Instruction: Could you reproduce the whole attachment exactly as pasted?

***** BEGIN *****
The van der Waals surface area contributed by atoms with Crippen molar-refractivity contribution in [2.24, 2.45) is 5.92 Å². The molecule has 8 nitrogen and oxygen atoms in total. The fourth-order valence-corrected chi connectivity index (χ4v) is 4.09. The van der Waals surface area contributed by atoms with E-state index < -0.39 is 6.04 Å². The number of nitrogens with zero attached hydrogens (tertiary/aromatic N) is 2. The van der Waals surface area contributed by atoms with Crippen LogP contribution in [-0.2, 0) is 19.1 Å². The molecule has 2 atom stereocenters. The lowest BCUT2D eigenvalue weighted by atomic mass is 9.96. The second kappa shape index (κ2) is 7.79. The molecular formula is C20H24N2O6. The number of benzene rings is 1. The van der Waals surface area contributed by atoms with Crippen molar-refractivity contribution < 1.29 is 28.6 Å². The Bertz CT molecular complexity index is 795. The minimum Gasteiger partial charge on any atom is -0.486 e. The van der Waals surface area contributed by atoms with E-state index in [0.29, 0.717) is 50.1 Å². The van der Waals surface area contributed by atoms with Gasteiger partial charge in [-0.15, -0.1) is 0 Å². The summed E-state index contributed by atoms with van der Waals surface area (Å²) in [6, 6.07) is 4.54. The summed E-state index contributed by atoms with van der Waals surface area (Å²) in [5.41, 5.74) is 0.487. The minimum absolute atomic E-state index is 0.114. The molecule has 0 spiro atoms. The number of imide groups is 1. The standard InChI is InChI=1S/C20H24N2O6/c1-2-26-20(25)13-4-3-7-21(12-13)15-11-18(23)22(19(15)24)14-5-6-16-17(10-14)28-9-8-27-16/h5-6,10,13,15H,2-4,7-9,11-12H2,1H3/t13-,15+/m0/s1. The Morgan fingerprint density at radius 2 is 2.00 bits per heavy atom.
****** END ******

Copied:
The van der Waals surface area contributed by atoms with Crippen molar-refractivity contribution in [2.24, 2.45) is 5.92 Å². The molecule has 8 nitrogen and oxygen atoms in total. The fourth-order valence-corrected chi connectivity index (χ4v) is 4.09. The van der Waals surface area contributed by atoms with E-state index < -0.39 is 6.04 Å². The number of nitrogens with zero attached hydrogens (tertiary/aromatic N) is 2. The van der Waals surface area contributed by atoms with Crippen LogP contribution in [-0.2, 0) is 19.1 Å². The molecule has 2 atom stereocenters. The lowest BCUT2D eigenvalue weighted by atomic mass is 9.96. The second kappa shape index (κ2) is 7.79. The molecular formula is C20H24N2O6. The number of benzene rings is 1. The van der Waals surface area contributed by atoms with Crippen molar-refractivity contribution < 1.29 is 28.6 Å². The Bertz CT molecular complexity index is 795. The minimum Gasteiger partial charge on any atom is -0.486 e. The van der Waals surface area contributed by atoms with E-state index in [0.29, 0.717) is 50.1 Å². The van der Waals surface area contributed by atoms with Gasteiger partial charge in [-0.15, -0.1) is 0 Å². The summed E-state index contributed by atoms with van der Waals surface area (Å²) in [6, 6.07) is 4.54. The summed E-state index contributed by atoms with van der Waals surface area (Å²) in [5.41, 5.74) is 0.487. The minimum absolute atomic E-state index is 0.114. The molecule has 0 spiro atoms. The number of imide groups is 1. The standard InChI is InChI=1S/C20H24N2O6/c1-2-26-20(25)13-4-3-7-21(12-13)15-11-18(23)22(19(15)24)14-5-6-16-17(10-14)28-9-8-27-16/h5-6,10,13,15H,2-4,7-9,11-12H2,1H3/t13-,15+/m0/s1. The Morgan fingerprint density at radius 2 is 2.00 bits per heavy atom.